Criticism and Pleasure

“Le plaisir de la critique nous ôte celui d’être vivement touchés de très belles choses.” — Jean de la Bruyère
I’m not quite sure how, in tenth grade, a copy of La Bruyère’s Les Caractéres came into my possession. My best estimate is that someone picked it up in a sale bin at the Pitt Bookstore (the center of my youthful universe, at that point) and gave it to me for my birthday or for Christmas. I do remember transcribing Aphorism 20 from the “Ouvrages de l’Esprit” portion of Les Caractéres with my shiny new black Rapidograph (bought in a stationers’s in San Sebastian, I think) into the notebook in which I had taken notes during my summer studies at the Lycée Maurice Ravel in St Jean de Luz, France. If memory doesn’t deceive me, I was sitting in Mrs Palumbo’s classroom, Room 372 at Taylor Allderdice High School, and I was reading La Bruyère during the time left over after I had finished one or another exercise for English class. I inscribed the words in my notebook, then methodically memorised them for safekeeping in my heart.
I can’t account for why I remember that moment so vividly, or why that particular aphorism stood out to my teenage imagination. The moment and the aphorism have stuck with me, though, first through the gauzy romanticism of adolescent assent, then through the seething crucible of early adult renunciation, even to this morning, after twenty-plus years as a card-carrying biblical critic (while I should be continuing my work on the article about the Mountain Goats, allusion, and biblical hermeneutics).
“The pleasure of criticism deprives us of that of being deeply moved by beautiful things.” There’s a certain populist appeal to that premise, a resistance to analysing — “The temptation / To take the precious things we have apart / To see how they work / Must be resisted for they never fit together again” (Billy Bragg, “Must I Paint You a Picture?”). In seminary, I often heard — and probably used, myself, on occasion — the trope of dissection; once the body is fully autopsied, one knows its insides well, but the subject is no longer alive.
But I also learned, in seminary, to appreciate the beauty of interpretive analysis when it’s done well. The luminous insights that I’d never have appreciated apart from a learned reader’s guidance suddenly mattered greatly to me, and amply warranted my pursuing a career in biblical forensic medicine. I embraced, for a (short) while, the ascetical antiseptic rigour of my vocation as a defining virtue. The pleasure of criticism may deprive us of the delight in unanalysed beauty, but the gain is worth the cost.
Pretty quickly, though, I began resisting the idea that the two were mutually opposed. I knew of brilliant interpreters (some of them my teachers) who did not compromise their critical faculties even as they wrought captivating exegetical and theological interpretations. Even more, though, I felt an implacable determination that I mustn’t allow La Bruyère’s aphorism to constrain the bounds of my hermeneutical practise. It takes learning and failing and trying again and getting it somewhat right-er and trying again and again and again, and devoting oneself to honest critical inquiry (not just setting up stages for the display of one’s own disciplinary wonderfulness) and to the restless pursuit of interpretive beauty. But it can be done; and if I be not judged successful myself, at least my efforts point toward a trajectory on which others might accomplish that of which I fall short.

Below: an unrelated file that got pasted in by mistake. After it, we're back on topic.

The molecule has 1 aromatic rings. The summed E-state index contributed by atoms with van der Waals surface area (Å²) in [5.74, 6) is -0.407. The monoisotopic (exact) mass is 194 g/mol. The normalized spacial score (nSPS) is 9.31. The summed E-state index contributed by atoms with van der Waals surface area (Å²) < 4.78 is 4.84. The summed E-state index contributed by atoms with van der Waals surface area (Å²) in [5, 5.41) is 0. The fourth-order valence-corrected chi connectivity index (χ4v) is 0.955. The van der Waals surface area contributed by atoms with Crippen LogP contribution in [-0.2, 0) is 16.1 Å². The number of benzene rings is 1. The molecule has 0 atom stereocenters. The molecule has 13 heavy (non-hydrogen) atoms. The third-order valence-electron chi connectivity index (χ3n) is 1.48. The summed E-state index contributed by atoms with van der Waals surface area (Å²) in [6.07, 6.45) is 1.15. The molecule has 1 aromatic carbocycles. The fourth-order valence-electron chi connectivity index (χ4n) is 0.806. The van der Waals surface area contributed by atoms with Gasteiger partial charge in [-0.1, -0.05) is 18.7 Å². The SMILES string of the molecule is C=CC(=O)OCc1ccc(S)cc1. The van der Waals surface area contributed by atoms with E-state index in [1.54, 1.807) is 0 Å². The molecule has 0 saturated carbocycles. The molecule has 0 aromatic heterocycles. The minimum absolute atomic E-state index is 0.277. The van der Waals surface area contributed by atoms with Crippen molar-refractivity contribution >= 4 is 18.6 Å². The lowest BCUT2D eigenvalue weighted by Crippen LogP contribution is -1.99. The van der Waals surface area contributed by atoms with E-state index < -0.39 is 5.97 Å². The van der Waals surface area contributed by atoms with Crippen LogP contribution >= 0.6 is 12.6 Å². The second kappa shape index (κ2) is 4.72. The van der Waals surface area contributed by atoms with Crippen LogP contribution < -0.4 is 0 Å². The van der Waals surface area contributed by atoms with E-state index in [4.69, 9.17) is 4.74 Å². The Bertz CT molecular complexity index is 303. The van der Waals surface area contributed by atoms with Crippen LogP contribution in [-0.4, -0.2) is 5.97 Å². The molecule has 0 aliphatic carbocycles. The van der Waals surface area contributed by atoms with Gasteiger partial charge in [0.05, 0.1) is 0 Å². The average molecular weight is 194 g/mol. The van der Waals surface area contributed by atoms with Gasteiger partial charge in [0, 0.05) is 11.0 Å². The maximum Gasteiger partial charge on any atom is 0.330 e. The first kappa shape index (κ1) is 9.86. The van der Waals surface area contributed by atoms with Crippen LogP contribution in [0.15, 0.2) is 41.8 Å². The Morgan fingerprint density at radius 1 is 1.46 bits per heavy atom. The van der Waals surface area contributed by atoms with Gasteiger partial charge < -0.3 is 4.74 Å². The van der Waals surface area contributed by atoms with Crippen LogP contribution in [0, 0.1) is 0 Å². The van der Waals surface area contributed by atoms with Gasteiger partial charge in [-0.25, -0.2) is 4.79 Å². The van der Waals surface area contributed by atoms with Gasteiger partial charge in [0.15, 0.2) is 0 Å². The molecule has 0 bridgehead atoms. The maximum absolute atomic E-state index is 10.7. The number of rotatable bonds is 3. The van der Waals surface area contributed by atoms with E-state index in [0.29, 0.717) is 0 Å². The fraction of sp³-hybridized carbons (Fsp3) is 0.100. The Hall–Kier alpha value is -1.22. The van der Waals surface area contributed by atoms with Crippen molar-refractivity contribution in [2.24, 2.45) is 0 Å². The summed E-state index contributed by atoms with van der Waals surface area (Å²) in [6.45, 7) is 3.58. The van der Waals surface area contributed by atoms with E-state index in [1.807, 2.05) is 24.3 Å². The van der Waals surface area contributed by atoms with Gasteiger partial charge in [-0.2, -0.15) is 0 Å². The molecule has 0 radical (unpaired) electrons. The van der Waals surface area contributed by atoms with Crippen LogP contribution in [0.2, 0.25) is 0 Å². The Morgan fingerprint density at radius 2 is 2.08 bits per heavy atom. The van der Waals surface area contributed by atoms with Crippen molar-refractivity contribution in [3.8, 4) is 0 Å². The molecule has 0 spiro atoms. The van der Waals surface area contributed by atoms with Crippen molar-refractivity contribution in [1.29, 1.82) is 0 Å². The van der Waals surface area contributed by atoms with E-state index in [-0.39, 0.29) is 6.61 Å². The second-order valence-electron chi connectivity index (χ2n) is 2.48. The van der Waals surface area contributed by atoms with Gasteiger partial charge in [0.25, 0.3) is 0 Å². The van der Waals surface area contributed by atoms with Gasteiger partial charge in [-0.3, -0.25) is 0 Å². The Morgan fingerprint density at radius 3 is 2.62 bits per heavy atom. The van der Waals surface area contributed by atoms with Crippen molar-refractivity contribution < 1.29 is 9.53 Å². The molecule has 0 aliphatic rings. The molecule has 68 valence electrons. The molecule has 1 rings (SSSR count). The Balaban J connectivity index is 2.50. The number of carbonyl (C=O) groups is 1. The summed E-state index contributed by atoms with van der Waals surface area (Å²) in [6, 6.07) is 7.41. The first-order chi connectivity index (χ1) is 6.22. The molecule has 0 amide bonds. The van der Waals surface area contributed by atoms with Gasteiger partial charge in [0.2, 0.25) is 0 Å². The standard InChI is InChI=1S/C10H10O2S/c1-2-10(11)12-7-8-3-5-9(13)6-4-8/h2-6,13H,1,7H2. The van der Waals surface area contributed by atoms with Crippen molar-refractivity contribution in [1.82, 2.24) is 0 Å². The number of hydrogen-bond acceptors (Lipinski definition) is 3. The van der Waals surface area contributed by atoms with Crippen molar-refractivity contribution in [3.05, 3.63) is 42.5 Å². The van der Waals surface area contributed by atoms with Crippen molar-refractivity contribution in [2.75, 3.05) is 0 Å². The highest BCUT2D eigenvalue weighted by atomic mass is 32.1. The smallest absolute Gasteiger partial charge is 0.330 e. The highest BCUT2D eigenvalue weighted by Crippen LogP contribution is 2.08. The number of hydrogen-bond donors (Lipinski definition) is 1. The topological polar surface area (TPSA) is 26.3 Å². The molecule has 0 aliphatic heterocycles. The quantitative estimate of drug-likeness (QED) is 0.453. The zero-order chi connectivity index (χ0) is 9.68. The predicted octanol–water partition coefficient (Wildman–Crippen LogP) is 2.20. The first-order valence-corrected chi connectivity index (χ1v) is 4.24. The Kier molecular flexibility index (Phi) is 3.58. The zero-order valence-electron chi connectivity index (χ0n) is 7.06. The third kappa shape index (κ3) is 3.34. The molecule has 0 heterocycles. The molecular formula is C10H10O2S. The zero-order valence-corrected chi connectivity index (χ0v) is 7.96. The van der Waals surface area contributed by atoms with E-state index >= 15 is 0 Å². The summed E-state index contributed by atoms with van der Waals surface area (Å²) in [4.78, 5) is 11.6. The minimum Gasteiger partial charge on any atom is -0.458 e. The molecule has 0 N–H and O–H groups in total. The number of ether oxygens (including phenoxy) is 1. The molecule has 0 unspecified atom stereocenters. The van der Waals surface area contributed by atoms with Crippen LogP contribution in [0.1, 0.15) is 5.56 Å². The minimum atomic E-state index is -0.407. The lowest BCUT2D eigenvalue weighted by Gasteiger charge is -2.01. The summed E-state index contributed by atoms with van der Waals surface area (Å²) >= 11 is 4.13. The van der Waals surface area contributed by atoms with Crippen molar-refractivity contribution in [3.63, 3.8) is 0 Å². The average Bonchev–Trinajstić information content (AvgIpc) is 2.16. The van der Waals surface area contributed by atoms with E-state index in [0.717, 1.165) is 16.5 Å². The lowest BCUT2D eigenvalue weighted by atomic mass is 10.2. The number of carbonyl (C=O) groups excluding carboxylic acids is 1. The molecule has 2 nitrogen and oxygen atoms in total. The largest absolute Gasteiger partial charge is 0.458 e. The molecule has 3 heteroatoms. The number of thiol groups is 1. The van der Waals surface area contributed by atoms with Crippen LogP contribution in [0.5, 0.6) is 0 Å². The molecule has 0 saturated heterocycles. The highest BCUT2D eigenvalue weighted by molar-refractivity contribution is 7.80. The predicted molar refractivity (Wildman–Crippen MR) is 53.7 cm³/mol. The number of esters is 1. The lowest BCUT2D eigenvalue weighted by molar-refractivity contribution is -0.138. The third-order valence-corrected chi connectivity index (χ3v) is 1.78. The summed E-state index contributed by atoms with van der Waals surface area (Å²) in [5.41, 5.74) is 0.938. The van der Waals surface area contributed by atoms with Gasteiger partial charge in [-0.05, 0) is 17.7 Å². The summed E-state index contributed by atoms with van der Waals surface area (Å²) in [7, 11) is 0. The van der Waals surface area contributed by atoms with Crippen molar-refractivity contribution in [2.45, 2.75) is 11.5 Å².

Last night, at a Bible study group based at the cathedral, we spent two intense hours making connections, testing possibilities, observing resonances and harmonies, delighting in the wonders of a couple of paragraphs from the Book of Acts. This morning, I listened to “Cobra Tattoo” (beware pop-ups and pop-behinds; didn’t used to be so spam-infested) while I traced the way John Darnielle weaves Genesis 3 with Isaiah 14 with Matthew 3//Luke 3. I was deeply moved.

2 thoughts on “Criticism and Pleasure

  1. I wholeheartedly agree Akma; in many ways, I find that criticism actually leads to more creativity in response rather than a dulling and death-dealing dissection! It’s not too dissimilar to the creative friction that occurs when writing a poem and choosing a form. The form gives the creativity something to push up against, some resistance which, in turn, leads the writer along paths down which they might not have ventured otherwise….

  2. Dr. Adam, I am reading “Preaching and the Other: Studies in Postmodern Insights: By Dr. Ronald J. Allen. You are quoted frequently. Thought you might want to know.
    Rev. Jim Adams
    Prestonsburg, KY USA

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